Have you ever observed the footwork of a very experienced hiker? They tend to walk very efficiently, at a constant pace, often without looking at their feet. It’s something I do unconsciously now, but it took a couple of year of serious hiking to internalize.
Take Small Steps
For example, we have a lot of very rocky trails in New England, especially in the White Mountains in New Hampshire. If you were to try hiking them by climbing up or over all of the rocks on the trail, you’d quickly burn out the big leg muscles in your legs and run out of gas.
However, there’s a way to preserve your energy on these long approach hikes. Instead of stepping on and over the big rocks, try to walk between them, taking the route with the smallest elevation gain possible. Taking small steps like this will preserve your leg muscles all day. It also makes it possible to keep a steady pace, which is physically and mentally less taxing.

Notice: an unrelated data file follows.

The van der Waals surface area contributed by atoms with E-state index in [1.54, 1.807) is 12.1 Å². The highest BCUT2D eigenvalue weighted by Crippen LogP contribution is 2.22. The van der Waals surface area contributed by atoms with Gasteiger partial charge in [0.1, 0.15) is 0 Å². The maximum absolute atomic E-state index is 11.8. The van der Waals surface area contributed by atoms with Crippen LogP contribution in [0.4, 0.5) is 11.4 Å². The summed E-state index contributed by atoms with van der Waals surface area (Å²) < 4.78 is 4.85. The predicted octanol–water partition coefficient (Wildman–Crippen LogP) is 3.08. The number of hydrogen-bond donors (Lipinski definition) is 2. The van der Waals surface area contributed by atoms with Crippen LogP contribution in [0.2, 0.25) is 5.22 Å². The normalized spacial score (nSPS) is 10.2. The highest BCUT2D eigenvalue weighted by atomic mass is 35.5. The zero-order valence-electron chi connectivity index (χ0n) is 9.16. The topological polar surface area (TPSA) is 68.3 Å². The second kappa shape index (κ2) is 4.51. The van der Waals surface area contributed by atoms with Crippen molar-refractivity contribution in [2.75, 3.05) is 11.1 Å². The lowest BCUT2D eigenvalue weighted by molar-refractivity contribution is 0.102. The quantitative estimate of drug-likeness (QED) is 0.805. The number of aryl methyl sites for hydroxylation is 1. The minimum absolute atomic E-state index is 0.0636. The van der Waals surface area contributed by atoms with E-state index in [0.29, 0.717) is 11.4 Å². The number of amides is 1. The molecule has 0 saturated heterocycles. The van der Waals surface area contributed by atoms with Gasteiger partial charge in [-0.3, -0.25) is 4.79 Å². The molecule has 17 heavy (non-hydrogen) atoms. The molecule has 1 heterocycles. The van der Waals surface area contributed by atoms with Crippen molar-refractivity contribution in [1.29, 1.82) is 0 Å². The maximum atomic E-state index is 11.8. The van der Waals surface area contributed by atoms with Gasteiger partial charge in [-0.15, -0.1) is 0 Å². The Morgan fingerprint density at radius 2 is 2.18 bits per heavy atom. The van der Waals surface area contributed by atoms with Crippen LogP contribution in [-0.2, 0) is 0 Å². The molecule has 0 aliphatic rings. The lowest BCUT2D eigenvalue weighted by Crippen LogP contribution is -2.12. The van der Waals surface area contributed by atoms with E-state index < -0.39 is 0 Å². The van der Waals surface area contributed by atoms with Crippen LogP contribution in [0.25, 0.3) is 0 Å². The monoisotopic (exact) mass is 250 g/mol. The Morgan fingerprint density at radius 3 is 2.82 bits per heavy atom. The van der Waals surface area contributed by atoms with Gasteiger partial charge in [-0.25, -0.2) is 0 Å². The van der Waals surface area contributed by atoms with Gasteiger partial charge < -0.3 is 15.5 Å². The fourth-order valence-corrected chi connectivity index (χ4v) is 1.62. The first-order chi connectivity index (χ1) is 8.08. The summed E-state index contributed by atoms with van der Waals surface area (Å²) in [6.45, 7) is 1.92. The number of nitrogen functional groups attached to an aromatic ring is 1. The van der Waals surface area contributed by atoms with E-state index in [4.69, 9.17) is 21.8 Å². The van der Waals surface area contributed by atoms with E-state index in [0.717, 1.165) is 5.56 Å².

When I’m hiking up a rocky trail, I try to visualize what it would look like if it a riverbed covered in water. I used to whitewater kayak quite a bit, so this is a natural thing for me to do.
If I were kayaking down such a river, I’d follow the easiest line, picking my way around the big drops created by the large rocks and following the gentlest slope downriver. That’s the line I follow (uphill in reverse) when I hike on rocky trails like this. It works great and keeps my legs fresh all day.